Unfortunately, it wasn’t that easy. As one of the 1.25 million Americans impacted by diabetes, the disease impacts every aspect of my life. That first year was a hard one. I am incredibly lucky for my supportive parents and friends for getting me through it, friends who came with me to check my blood sugar in the nurse’s office every day before lunch.
A year after my diagnosis, I was fitted with my first insulin pump, which gave me even more freedom. Instead of four insulin shots a day, I would now be hooked up to a constant stream of insulin. I still had to check my blood sugars and manually program the pump to cover meals, but it was a big upgrade. But I took this freedom for granted. I decided that with my little robotic pancreas in tow, I could live my life 100% normally and eat whatever I wanted, including chocolate chip cookies for lunch every day. The more lectures I got from my mother and doctors, the more photos I saw of amputated toes, the more I rebelled. I only used diabetes when I needed it; to call out a substitute when she yelled at me for using my “beeper” in class, or to get more garlic bread during a school trip to Medieval Times.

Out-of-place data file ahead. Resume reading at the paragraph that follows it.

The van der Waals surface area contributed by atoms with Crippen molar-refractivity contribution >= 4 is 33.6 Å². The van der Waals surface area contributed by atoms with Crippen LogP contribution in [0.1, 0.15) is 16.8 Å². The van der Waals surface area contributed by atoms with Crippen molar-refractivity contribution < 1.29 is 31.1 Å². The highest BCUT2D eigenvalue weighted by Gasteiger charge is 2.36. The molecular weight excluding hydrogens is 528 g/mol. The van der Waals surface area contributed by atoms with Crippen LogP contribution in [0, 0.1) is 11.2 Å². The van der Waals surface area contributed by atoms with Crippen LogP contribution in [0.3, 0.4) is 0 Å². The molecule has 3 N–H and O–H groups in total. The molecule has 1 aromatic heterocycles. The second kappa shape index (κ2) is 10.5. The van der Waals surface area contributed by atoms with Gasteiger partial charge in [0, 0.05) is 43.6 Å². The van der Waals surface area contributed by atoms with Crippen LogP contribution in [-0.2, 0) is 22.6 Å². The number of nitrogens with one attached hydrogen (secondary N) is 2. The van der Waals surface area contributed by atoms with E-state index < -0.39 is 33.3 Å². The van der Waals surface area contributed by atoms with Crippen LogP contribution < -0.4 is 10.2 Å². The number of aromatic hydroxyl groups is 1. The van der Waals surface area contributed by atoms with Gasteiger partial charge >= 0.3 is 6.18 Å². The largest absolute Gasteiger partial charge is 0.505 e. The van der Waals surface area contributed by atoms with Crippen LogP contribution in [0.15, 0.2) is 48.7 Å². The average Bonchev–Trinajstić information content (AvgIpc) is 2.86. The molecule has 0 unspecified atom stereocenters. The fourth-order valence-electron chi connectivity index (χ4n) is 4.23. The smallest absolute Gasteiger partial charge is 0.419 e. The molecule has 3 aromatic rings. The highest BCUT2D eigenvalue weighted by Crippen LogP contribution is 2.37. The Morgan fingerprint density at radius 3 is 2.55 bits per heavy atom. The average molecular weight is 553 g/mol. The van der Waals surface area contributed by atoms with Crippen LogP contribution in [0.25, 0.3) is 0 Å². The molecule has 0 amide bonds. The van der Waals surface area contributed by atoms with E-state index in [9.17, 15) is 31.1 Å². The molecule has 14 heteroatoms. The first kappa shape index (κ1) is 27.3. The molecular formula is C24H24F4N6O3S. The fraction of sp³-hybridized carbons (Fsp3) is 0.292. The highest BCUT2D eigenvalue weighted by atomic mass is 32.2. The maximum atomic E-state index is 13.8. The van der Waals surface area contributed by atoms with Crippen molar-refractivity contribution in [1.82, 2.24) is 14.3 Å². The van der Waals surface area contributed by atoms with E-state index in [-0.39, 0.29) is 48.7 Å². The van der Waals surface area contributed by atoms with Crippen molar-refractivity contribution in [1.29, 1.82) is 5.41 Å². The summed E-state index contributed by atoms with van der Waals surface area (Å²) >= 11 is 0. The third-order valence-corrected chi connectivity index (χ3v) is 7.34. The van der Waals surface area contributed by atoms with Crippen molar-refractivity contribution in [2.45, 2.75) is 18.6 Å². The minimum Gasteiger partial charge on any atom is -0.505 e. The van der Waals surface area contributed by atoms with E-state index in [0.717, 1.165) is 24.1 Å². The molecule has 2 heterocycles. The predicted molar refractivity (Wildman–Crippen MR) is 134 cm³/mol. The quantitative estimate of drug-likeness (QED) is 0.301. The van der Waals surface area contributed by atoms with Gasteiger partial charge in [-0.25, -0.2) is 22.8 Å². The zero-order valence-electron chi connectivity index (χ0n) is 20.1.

College brought me even more independence. I was living on my own, and for the first time completely responsible for my own health. Instead of owning this responsibility, I once again ignored it, eating everything I was never allowed to eat at home (hello, Pop-Tarts and Kraft Easy Mac!). My food choices obviously had a negative impact on my blood sugars, and I completely lost control.
During my first year of college, my first cousin Shana, who was also entering her freshman year, got her official diagnosis. Her diagnosis was somewhat of a wake-up call. I had been told by many doctors that diabetes, at least Type 1, was not genetic. This was the first time I remember thinking that my doctors didn’t have all the answers. Over the years as a camper, counselor and eventually assistant director at Clara Barton Camp, I had seen many families in which multiple members had Type 1 diabetes.